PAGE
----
All this doesn’t mean I wasn’t listening intently for specific promises from President Obama on tackling our ever-growing carbon emissions. His recognition that “every three weeks, we bring online as much solar power as we did in all of 2008” is a testament to the clean energy revolution that is happening throughout our country, thanks to support from local communities and Fortune 500 companies alike. There are now twice as many solar jobs as coal mining jobs, and the renewables industry doesn't show any signs of slowing down. People across America want to see the President lead on climate change and that means championing wind and solar power.
Equally important is the need for President Obama to prioritize a strong commitment from the United States at the Paris climate conference, a definitive rejection of the Keystone XL pipeline and Arctic drilling proposals, and an end to our extraction and export of fossil fuels. Doing so will show that he actually means it when he says that “no challenge poses a greater threat to future generations than climate change.”
There’s no question that we’ve come a long way with a President who will not only acknowledge climate change in his State of the Union address, but also commits to take action to prevent it. While we welcome the opportunity implicit in President Obama’s promises for the coming year, let’s also think about how we can work together to both hold him accountable and be a part of the solutions ourselves. One thing we learned from his first term is that we can’t sit back and expect him to take care of everything; he may be the President, but it’s up to us to be the movement that demands he be a real leader.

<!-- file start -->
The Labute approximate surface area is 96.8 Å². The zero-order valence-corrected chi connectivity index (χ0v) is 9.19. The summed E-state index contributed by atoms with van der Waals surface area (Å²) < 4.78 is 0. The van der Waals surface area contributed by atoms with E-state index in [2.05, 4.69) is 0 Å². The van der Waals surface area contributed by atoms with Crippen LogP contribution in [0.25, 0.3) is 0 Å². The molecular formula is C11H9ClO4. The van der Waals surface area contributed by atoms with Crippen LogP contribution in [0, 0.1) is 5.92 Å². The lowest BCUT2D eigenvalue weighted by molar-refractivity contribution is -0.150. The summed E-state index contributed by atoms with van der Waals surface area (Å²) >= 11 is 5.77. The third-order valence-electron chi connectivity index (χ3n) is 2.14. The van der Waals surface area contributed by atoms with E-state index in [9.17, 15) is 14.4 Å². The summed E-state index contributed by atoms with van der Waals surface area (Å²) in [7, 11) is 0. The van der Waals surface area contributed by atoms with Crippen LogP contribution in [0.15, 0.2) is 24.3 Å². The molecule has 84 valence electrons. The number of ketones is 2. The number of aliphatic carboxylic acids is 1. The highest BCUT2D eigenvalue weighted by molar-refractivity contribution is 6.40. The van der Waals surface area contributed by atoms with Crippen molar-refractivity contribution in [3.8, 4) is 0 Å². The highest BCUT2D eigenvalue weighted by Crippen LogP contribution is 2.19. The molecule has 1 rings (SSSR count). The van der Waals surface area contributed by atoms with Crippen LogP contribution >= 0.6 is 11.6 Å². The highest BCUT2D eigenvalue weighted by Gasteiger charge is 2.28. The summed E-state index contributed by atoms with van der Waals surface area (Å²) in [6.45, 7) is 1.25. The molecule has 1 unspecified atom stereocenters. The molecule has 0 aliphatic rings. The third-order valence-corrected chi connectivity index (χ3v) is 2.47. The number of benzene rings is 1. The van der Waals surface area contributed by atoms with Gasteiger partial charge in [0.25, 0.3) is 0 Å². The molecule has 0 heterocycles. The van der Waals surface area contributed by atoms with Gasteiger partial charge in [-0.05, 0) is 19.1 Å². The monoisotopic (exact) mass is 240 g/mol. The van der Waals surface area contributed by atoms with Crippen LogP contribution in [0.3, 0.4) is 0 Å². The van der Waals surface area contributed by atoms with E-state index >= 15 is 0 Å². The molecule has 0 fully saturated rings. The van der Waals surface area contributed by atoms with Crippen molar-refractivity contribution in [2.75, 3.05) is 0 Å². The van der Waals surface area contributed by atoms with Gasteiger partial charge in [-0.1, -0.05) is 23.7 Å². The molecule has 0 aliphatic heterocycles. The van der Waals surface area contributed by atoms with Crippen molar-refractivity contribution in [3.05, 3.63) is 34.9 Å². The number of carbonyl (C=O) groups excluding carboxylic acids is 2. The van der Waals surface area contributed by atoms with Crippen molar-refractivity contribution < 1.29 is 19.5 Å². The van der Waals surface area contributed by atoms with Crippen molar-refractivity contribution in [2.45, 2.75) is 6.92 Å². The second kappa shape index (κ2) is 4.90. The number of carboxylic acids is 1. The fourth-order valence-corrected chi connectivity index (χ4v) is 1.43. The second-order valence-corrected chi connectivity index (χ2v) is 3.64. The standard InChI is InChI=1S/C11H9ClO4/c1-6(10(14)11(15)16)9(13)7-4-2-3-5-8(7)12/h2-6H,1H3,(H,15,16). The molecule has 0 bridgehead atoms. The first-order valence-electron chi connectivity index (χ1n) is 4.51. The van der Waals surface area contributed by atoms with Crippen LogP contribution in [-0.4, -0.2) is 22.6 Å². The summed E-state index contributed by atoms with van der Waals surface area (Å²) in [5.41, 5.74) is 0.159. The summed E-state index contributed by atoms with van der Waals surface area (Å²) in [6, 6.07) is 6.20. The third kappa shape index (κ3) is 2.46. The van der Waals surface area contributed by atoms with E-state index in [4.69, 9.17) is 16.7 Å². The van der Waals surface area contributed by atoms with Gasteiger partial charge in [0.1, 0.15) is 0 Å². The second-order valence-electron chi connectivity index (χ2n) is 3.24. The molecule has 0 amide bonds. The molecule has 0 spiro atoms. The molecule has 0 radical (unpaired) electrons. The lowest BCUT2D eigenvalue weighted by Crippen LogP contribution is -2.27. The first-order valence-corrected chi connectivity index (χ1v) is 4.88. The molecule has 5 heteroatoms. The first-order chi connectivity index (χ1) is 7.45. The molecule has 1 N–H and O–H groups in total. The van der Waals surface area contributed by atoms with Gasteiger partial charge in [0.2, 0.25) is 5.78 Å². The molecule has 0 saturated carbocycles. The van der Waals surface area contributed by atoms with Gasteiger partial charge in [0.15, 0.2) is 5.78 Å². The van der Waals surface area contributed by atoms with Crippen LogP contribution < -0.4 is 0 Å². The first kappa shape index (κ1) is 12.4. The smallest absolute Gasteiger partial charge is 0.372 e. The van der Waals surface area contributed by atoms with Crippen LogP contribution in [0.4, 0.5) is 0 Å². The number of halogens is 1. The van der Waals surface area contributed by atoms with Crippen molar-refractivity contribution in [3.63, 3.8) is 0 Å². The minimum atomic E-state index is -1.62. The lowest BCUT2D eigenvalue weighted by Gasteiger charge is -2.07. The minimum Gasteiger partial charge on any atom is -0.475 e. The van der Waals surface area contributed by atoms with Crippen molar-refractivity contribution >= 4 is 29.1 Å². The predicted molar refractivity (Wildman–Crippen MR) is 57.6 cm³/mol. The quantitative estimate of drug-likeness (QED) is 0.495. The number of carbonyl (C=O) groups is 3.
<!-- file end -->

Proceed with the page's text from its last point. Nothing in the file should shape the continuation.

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If weather is your mood, climate is your personality. That's an analogy some scientists use to help explain the difference between two words people often get mixed up.